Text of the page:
# Mathematics struggles to describe physics

TLDR mathematical representations of physical things are not the things themselves – they are insufficiently abstract, and may introduce nonsense which needs to be “discovered” and fixed later.

It occurs to me (and is often done in various ways) that one should be able to write all physical laws as an abstract function that defines the “physical system” in question, that when passed through a (possibly non linear) abstract functional (function of a function, or “operator”) gives the result equal to zero.

Then later we can argue about what basis is best to use for a particular application to represent the function and functional, knowing that choosing bases and origins may introduce fake degrees of freedom, where we then have to say the answer is such and such times some generator of a bunch of group invariance nonsense.

For example in quantum physics we might begin by saying a single particle has the wave function Ψ. As soon as we say its Ψ(x,y,z,t) we are already on a loser because we fixed four bases and four origins which have to be “unfixed” later. And for a start that means it’s not Lorenz invariant.

But even before then we are still assuming non-physical things by saying Ψ is a complex number. Because actually it should be normalized over the interval of interest in order to give correct probability values – so it’s in a projective space; and also there should be no absolute phase; or if gauge invariance applies, then we should’t be fixing local phase either by assuming the 12 o’clock phase position of one location is the same as every other – especially in the context of space time curvature.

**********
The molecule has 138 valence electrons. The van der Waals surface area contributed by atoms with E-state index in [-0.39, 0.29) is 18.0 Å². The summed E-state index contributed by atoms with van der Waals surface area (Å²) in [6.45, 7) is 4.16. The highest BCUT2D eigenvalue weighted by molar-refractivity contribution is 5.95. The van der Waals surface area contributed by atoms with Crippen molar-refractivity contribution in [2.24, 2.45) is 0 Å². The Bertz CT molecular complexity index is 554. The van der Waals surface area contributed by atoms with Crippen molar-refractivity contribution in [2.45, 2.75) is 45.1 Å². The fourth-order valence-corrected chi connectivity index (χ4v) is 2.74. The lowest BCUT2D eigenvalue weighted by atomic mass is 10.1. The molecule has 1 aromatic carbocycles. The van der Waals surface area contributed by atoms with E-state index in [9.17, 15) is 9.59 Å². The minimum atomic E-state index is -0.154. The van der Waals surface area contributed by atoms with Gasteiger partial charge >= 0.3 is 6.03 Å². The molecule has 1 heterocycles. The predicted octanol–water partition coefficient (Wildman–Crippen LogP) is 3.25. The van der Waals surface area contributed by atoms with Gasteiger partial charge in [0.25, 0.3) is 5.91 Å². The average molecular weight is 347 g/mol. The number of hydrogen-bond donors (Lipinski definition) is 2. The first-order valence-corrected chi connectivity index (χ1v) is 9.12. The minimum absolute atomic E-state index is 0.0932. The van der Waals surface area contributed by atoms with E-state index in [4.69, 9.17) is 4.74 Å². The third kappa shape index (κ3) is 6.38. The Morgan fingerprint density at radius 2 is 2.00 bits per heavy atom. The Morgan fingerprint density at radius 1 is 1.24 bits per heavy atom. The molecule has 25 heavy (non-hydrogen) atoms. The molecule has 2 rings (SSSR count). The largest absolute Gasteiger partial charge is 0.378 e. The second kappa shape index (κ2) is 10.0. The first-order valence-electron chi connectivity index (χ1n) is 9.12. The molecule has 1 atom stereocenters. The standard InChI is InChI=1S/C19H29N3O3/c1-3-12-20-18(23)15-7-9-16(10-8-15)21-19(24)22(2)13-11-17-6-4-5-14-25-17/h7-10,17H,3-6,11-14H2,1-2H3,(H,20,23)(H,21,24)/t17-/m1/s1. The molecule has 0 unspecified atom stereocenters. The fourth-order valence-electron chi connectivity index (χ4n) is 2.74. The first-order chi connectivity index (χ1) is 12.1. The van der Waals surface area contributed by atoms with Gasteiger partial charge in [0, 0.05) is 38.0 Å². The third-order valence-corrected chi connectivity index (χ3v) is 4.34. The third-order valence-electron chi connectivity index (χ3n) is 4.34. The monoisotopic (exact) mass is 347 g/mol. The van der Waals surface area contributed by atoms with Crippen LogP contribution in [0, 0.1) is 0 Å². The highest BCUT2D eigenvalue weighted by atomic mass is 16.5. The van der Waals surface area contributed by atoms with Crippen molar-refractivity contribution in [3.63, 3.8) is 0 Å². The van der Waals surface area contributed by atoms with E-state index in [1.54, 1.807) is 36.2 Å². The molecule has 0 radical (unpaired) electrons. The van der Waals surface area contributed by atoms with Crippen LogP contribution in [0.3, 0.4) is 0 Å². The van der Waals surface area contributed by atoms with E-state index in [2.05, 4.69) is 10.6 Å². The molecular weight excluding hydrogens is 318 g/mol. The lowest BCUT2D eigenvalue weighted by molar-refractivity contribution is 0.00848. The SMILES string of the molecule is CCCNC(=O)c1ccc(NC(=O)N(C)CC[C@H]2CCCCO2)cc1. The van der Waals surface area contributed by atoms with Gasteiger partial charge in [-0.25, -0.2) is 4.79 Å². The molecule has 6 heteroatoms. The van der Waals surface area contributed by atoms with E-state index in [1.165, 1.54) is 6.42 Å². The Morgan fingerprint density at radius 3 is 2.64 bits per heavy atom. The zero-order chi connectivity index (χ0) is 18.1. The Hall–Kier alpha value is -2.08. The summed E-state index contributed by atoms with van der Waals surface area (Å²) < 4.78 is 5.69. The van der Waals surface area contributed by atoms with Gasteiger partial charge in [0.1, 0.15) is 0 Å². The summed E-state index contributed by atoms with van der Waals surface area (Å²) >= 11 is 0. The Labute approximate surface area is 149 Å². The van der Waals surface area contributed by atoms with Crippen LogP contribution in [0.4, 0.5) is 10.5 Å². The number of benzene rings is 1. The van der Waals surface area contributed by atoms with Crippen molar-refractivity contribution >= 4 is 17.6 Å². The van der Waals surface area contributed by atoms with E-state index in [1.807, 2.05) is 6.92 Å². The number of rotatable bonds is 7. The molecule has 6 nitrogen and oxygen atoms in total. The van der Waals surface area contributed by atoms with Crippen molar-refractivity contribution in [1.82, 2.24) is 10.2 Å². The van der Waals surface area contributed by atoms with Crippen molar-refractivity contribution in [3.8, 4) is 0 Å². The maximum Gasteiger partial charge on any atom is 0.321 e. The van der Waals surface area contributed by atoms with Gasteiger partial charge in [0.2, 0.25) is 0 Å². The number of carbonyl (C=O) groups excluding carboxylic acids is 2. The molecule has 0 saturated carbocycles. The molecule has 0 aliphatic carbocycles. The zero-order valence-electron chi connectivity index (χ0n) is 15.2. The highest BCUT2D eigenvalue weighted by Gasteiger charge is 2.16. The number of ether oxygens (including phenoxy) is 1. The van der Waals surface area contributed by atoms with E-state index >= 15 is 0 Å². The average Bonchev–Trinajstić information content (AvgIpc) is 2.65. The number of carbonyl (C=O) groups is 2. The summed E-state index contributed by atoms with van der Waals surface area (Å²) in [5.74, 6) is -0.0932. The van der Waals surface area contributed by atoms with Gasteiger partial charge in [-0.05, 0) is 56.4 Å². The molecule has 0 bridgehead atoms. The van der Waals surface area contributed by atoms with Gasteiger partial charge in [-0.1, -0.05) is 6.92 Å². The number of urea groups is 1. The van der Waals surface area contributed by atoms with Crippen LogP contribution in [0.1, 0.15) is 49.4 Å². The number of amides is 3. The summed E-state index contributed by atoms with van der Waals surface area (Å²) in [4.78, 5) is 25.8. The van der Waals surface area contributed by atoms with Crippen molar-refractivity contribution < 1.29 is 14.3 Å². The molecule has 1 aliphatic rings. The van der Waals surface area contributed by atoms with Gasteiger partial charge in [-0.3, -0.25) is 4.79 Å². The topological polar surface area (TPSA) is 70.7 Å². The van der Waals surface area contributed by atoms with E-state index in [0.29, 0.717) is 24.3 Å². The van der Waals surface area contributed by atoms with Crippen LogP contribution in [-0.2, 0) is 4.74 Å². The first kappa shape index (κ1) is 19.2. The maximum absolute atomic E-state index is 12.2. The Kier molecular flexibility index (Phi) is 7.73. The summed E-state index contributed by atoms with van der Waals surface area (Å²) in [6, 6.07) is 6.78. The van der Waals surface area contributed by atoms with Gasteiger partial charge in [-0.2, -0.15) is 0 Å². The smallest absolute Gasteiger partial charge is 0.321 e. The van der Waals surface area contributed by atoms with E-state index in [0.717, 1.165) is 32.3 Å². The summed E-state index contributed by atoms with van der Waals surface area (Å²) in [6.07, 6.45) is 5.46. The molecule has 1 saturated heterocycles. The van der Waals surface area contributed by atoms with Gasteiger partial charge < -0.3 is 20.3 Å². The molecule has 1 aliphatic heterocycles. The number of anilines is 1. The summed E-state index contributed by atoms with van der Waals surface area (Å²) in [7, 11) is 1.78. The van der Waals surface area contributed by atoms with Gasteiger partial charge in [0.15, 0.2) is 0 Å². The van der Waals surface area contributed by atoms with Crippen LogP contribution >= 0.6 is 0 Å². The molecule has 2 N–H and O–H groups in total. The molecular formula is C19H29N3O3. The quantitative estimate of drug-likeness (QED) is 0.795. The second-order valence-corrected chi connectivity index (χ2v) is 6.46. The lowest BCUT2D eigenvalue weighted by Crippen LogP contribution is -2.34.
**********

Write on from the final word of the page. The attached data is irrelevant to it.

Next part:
The above discussion show that the usual assumptions about Ψ introduce at least two and possibly an infinite number of spurious mathematical degrees of freedom in the representation of reality.

General relativity while a wonder of beauty, is also terrible, in that it only fixes the second derivative of the metric, and the Ricci tensor is a reduction of the Riemann curvature tensor, so any solution that represents a particular space time is just one of an infinite family of equivalent solutions which also satisfy the same equations and describe the same physics, even if you stick to one coordinate system.

If the math hadn’t introduced non-physical degrees of freedom then Higgs wouldn’t have had to discover/introduce the Higgs field and boson because it would have already been present in the solutions.

I could jokingly claim that the history of physics is a history of people not realizing they are assuming extra degrees of freedom in their equations, and making great discoveries about physics later, which are actually in fact discoveries about math.